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Gwaii Haanas set to expand protected waters

Lengthy education campaign achieved compromise between fishing industry, environmental advocates

  • Jul 20, 2018
  • 595 words
  • 3 minutes
Gwaii Haanas National Park Reserve Expand Image

Soon, 40 per cent of the water in Gwaii Haanas National Park Reserve, National Marine Conservation Area Reserve and Haida Heritage Site may be fully protected from commercial activity. The marine zoning changes were announced in a 10-year management plan released last month.

The Archipelago Management Board (AMB), made up of representatives from the Haida Nation, Parks Canada and the Department of Fisheries and Oceans, proposed that significant blocks of the national marine conservation area reserve be under “strict protection” in the new plan.

Currently, only three per cent of the waters in Gwaii Haanas are fully protected.

Original plan an ‘economic nightmare’

The most notable change is a new 500 square kilometre area off the west coast of Moresby Island that will be off-limits to commercial fishing. Interestingly, the idea to protect such a vast stretch of water came from the fishers themselves after they revamped the original map proposal to eliminate what they saw as a complex patchwork of open and closed areas.

“The way they had [initially] positioned the proposed closures would have effectively removed entire fisheries from the west side of Gwaii Haanas,” commercial fishing industry representative Bruce Turris says.

“It just created an economic nightmare in terms of running a viable fishing operation [there],” adds Brian Mose, an industry representative who also helped come up with the new plan.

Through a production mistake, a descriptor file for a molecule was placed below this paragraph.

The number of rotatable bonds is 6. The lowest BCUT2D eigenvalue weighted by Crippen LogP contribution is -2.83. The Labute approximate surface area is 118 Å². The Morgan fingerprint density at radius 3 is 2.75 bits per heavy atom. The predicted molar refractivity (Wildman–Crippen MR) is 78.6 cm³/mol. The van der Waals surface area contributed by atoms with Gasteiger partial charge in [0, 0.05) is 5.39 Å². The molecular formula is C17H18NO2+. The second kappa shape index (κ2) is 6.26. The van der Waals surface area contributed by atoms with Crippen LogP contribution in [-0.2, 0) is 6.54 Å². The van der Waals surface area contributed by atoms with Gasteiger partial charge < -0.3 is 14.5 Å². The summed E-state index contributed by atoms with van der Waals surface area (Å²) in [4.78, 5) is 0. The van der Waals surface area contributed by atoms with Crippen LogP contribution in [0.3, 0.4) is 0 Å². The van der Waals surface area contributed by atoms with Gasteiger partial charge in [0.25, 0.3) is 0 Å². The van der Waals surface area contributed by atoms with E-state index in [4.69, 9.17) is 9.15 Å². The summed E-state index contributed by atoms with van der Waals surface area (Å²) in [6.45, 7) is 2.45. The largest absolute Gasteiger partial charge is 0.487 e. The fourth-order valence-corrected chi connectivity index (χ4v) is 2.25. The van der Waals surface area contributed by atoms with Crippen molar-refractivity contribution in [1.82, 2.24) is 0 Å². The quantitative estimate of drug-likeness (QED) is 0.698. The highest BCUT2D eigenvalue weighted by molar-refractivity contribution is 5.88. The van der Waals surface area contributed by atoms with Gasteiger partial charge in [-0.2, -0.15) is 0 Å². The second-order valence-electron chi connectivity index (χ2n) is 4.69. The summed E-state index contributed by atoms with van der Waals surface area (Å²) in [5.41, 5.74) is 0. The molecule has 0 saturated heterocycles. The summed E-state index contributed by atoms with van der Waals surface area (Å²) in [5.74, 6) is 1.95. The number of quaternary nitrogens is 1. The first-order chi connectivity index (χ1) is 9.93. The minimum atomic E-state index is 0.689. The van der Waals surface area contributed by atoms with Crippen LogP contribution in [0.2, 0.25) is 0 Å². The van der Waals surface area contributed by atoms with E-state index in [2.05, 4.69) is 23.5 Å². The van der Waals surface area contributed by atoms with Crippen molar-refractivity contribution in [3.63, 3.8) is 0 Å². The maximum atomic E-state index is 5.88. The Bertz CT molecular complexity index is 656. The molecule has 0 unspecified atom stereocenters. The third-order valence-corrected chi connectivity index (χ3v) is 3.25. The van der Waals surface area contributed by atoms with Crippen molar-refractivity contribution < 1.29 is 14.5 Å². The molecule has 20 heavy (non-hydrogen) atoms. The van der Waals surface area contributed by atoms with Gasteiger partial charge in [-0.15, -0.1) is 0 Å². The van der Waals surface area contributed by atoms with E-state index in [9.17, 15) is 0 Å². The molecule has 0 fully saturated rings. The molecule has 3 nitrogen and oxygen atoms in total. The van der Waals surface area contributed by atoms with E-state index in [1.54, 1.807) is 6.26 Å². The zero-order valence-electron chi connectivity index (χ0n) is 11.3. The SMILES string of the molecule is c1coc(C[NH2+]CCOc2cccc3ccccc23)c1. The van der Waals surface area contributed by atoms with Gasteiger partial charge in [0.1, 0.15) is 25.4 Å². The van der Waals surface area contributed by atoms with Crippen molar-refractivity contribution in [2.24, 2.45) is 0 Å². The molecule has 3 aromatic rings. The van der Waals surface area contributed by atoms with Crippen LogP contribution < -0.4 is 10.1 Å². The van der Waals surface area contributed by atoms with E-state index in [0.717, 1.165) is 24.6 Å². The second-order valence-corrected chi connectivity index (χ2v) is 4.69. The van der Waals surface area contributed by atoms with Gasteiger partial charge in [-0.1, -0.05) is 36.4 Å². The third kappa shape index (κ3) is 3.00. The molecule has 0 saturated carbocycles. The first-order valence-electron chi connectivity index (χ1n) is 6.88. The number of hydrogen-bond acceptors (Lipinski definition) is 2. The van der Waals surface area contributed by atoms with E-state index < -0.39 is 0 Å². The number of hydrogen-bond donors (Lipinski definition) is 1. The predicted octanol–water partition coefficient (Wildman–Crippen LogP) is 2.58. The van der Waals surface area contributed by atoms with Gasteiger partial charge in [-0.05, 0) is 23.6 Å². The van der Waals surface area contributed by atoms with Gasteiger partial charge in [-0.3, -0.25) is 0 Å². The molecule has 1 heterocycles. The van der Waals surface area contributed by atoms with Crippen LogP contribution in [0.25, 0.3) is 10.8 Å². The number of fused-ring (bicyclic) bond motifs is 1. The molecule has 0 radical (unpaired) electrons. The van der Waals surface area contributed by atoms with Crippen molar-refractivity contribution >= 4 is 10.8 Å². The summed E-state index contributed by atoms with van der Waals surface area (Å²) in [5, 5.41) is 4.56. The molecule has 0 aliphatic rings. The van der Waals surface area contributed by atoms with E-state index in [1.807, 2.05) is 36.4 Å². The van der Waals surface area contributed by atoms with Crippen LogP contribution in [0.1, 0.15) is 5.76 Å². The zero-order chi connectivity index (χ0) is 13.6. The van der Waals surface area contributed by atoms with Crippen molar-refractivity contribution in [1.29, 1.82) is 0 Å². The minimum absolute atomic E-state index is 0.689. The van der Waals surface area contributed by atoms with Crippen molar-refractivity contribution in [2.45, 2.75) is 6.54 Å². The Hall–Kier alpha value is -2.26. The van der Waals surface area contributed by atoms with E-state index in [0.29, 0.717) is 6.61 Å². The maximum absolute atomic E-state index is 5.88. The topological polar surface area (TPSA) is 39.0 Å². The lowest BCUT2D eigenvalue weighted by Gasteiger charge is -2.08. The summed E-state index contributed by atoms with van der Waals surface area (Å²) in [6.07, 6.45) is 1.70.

Gwaii Haanas superintendent Ernie Gladstone heard their concerns. “It meant that they would have to fish for a few miles and then pull up their gear for a few miles and [so on and so on],” he explains. “So we worked with them to identify one large area instead.”

“It’s actually something we’re quite excited about,” he says.

Compromises found through education

The AMB extended the feedback deadline by several months in order to accommodate fisheries’ concerns. When the board came back with a re-drawn map in June, fishers were generally pleased.

“Largely, there was support and understanding that there were further compromises made, [but we saw that] the AMB had given serious consideration to our advice,” says Mose, a fifth-generation commercial fisherman.

While he recognizes that “fishermen [aren’t] thrilled with the impact,” Turris credits the extensive education process for fostering understanding. “Each sector understands why the trade-offs were made to reach the cultural and ecological targets, which they had been significantly educated on and had a greater understanding and appreciation for,” he says.

Because Gwaii Haanas is uniquely co-managed by the Haida Nation and the federal government and aims to protect land, sea and people, zoning restrictions are intended to strike a careful balance between enjoying and living off of nature today and protecting it for tomorrow.

“The priority is to protect the area so that it will be there for generations to come,” says Cindy Boyko, a Haida Nation representative on the AMB.

Fishing industry representatives and the AMB agree that the compromises are worth the extra time taken to educate people on all sides.

“I think it was difficult in the beginning,” says Boyko, “but what happened was that we learned who each other were.

“They learned about the Haida culture and who we are as a people and why things are important to us. […] We learned about what they do as a way of life. Some of them have done it all their lives and have passed it onto their children, and [we realize] how scary it is to think about not having that.”


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